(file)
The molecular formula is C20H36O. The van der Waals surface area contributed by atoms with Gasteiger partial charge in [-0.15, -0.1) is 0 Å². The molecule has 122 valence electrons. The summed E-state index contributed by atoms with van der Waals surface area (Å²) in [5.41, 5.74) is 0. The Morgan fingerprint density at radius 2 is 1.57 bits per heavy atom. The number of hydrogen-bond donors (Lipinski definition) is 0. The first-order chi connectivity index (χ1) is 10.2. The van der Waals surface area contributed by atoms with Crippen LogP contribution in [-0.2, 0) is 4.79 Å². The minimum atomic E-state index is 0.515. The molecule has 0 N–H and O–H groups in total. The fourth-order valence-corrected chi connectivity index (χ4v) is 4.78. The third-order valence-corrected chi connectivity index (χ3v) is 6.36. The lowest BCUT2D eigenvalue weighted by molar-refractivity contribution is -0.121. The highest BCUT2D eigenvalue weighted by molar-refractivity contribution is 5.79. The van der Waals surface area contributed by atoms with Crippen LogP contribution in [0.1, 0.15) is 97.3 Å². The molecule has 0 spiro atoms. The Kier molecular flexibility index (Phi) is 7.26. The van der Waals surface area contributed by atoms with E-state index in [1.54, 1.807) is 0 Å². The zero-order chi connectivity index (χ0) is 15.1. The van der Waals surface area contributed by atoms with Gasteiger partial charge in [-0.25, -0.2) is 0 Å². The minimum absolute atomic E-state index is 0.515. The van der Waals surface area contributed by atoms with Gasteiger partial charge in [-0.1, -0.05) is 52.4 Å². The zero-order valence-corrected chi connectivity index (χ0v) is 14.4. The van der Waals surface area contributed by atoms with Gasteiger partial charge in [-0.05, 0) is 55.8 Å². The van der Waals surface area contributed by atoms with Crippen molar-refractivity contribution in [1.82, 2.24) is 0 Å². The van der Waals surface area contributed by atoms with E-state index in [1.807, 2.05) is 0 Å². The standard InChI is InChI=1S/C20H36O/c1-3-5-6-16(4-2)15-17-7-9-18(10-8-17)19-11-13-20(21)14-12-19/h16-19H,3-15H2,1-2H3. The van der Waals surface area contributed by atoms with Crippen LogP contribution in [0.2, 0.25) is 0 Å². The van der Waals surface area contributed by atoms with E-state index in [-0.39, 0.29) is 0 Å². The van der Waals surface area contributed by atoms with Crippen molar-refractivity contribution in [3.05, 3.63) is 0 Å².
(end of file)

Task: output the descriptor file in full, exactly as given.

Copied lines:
The molecular formula is C20H36O. The van der Waals surface area contributed by atoms with Gasteiger partial charge in [-0.15, -0.1) is 0 Å². The molecule has 122 valence electrons. The summed E-state index contributed by atoms with van der Waals surface area (Å²) in [5.41, 5.74) is 0. The Morgan fingerprint density at radius 2 is 1.57 bits per heavy atom. The number of hydrogen-bond donors (Lipinski definition) is 0. The first-order chi connectivity index (χ1) is 10.2. The van der Waals surface area contributed by atoms with Crippen LogP contribution in [-0.2, 0) is 4.79 Å². The minimum atomic E-state index is 0.515. The molecule has 0 N–H and O–H groups in total. The fourth-order valence-corrected chi connectivity index (χ4v) is 4.78. The third-order valence-corrected chi connectivity index (χ3v) is 6.36. The lowest BCUT2D eigenvalue weighted by molar-refractivity contribution is -0.121. The highest BCUT2D eigenvalue weighted by molar-refractivity contribution is 5.79. The van der Waals surface area contributed by atoms with Crippen LogP contribution in [0.1, 0.15) is 97.3 Å². The molecule has 0 spiro atoms. The Kier molecular flexibility index (Phi) is 7.26. The van der Waals surface area contributed by atoms with E-state index in [1.54, 1.807) is 0 Å². The zero-order chi connectivity index (χ0) is 15.1. The van der Waals surface area contributed by atoms with Gasteiger partial charge in [-0.25, -0.2) is 0 Å². The minimum absolute atomic E-state index is 0.515. The van der Waals surface area contributed by atoms with Gasteiger partial charge in [-0.1, -0.05) is 52.4 Å². The zero-order valence-corrected chi connectivity index (χ0v) is 14.4. The van der Waals surface area contributed by atoms with Gasteiger partial charge in [-0.05, 0) is 55.8 Å². The van der Waals surface area contributed by atoms with Crippen molar-refractivity contribution in [1.82, 2.24) is 0 Å². The van der Waals surface area contributed by atoms with E-state index in [1.807, 2.05) is 0 Å². The standard InChI is InChI=1S/C20H36O/c1-3-5-6-16(4-2)15-17-7-9-18(10-8-17)19-11-13-20(21)14-12-19/h16-19H,3-15H2,1-2H3. The van der Waals surface area contributed by atoms with Crippen LogP contribution in [0.2, 0.25) is 0 Å². The van der Waals surface area contributed by atoms with E-state index in [-0.39, 0.29) is 0 Å². The van der Waals surface area contributed by atoms with Crippen molar-refractivity contribution in [3.05, 3.63) is 0 Å².